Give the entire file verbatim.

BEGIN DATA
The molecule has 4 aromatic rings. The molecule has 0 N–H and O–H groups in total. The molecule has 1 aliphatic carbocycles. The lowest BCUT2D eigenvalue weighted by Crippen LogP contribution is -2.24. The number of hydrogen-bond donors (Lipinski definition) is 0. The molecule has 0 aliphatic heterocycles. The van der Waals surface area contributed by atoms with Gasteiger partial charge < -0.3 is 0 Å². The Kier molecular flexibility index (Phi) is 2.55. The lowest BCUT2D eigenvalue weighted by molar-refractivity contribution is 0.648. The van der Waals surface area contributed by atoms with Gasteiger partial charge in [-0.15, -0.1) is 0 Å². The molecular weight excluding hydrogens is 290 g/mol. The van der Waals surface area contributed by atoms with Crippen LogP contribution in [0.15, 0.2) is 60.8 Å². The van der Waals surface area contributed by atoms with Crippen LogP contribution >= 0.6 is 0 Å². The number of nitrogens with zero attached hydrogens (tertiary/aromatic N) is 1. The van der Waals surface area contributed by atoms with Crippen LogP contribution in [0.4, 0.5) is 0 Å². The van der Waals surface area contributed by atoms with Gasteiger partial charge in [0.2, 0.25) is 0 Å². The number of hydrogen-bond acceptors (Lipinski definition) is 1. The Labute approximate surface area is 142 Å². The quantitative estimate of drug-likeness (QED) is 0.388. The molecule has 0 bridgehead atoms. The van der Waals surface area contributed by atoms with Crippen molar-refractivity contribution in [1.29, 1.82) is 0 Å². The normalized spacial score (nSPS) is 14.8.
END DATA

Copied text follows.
The molecule has 4 aromatic rings. The molecule has 0 N–H and O–H groups in total. The molecule has 1 aliphatic carbocycles. The lowest BCUT2D eigenvalue weighted by Crippen LogP contribution is -2.24. The number of hydrogen-bond donors (Lipinski definition) is 0. The molecule has 0 aliphatic heterocycles. The van der Waals surface area contributed by atoms with Gasteiger partial charge < -0.3 is 0 Å². The Kier molecular flexibility index (Phi) is 2.55. The lowest BCUT2D eigenvalue weighted by molar-refractivity contribution is 0.648. The van der Waals surface area contributed by atoms with Gasteiger partial charge in [-0.15, -0.1) is 0 Å². The molecular weight excluding hydrogens is 290 g/mol. The van der Waals surface area contributed by atoms with Crippen LogP contribution in [0.15, 0.2) is 60.8 Å². The van der Waals surface area contributed by atoms with Crippen LogP contribution >= 0.6 is 0 Å². The number of nitrogens with zero attached hydrogens (tertiary/aromatic N) is 1. The van der Waals surface area contributed by atoms with Crippen LogP contribution in [0.4, 0.5) is 0 Å². The van der Waals surface area contributed by atoms with Gasteiger partial charge in [0.2, 0.25) is 0 Å². The number of hydrogen-bond acceptors (Lipinski definition) is 1. The Labute approximate surface area is 142 Å². The quantitative estimate of drug-likeness (QED) is 0.388. The molecule has 0 bridgehead atoms. The van der Waals surface area contributed by atoms with Crippen molar-refractivity contribution in [1.29, 1.82) is 0 Å². The normalized spacial score (nSPS) is 14.8.